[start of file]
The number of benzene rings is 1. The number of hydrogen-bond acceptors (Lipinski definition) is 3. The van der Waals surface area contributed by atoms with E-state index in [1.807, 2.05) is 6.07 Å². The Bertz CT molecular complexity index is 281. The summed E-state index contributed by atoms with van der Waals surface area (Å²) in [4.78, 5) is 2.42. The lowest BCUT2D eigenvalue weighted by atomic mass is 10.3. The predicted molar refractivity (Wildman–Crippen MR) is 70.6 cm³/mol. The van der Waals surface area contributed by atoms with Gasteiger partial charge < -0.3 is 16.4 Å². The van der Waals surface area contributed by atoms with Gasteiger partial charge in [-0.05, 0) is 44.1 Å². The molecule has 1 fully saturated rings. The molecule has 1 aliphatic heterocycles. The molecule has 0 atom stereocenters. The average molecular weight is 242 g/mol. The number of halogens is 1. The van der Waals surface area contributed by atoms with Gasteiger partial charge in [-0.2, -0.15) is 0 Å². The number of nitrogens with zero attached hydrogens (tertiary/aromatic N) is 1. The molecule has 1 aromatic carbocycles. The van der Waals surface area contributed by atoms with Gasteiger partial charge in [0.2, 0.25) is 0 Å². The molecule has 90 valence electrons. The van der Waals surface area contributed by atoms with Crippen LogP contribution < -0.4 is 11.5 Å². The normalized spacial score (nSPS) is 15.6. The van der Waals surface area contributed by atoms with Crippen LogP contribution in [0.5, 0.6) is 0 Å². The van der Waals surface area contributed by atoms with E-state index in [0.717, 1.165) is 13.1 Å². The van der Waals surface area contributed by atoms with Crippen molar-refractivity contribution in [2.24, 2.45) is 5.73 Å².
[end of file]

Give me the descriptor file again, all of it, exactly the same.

The number of benzene rings is 1. The number of hydrogen-bond acceptors (Lipinski definition) is 3. The van der Waals surface area contributed by atoms with E-state index in [1.807, 2.05) is 6.07 Å². The Bertz CT molecular complexity index is 281. The summed E-state index contributed by atoms with van der Waals surface area (Å²) in [4.78, 5) is 2.42. The lowest BCUT2D eigenvalue weighted by atomic mass is 10.3. The predicted molar refractivity (Wildman–Crippen MR) is 70.6 cm³/mol. The van der Waals surface area contributed by atoms with Gasteiger partial charge < -0.3 is 16.4 Å². The van der Waals surface area contributed by atoms with Gasteiger partial charge in [-0.05, 0) is 44.1 Å². The molecule has 1 fully saturated rings. The molecule has 1 aliphatic heterocycles. The molecule has 0 atom stereocenters. The average molecular weight is 242 g/mol. The number of halogens is 1. The van der Waals surface area contributed by atoms with Gasteiger partial charge in [-0.2, -0.15) is 0 Å². The number of nitrogens with zero attached hydrogens (tertiary/aromatic N) is 1. The molecule has 1 aromatic carbocycles. The van der Waals surface area contributed by atoms with Gasteiger partial charge in [0.2, 0.25) is 0 Å². The molecule has 90 valence electrons. The van der Waals surface area contributed by atoms with Crippen LogP contribution < -0.4 is 11.5 Å². The normalized spacial score (nSPS) is 15.6. The van der Waals surface area contributed by atoms with Crippen LogP contribution in [0.5, 0.6) is 0 Å². The van der Waals surface area contributed by atoms with E-state index in [0.717, 1.165) is 13.1 Å². The van der Waals surface area contributed by atoms with Crippen molar-refractivity contribution in [2.24, 2.45) is 5.73 Å².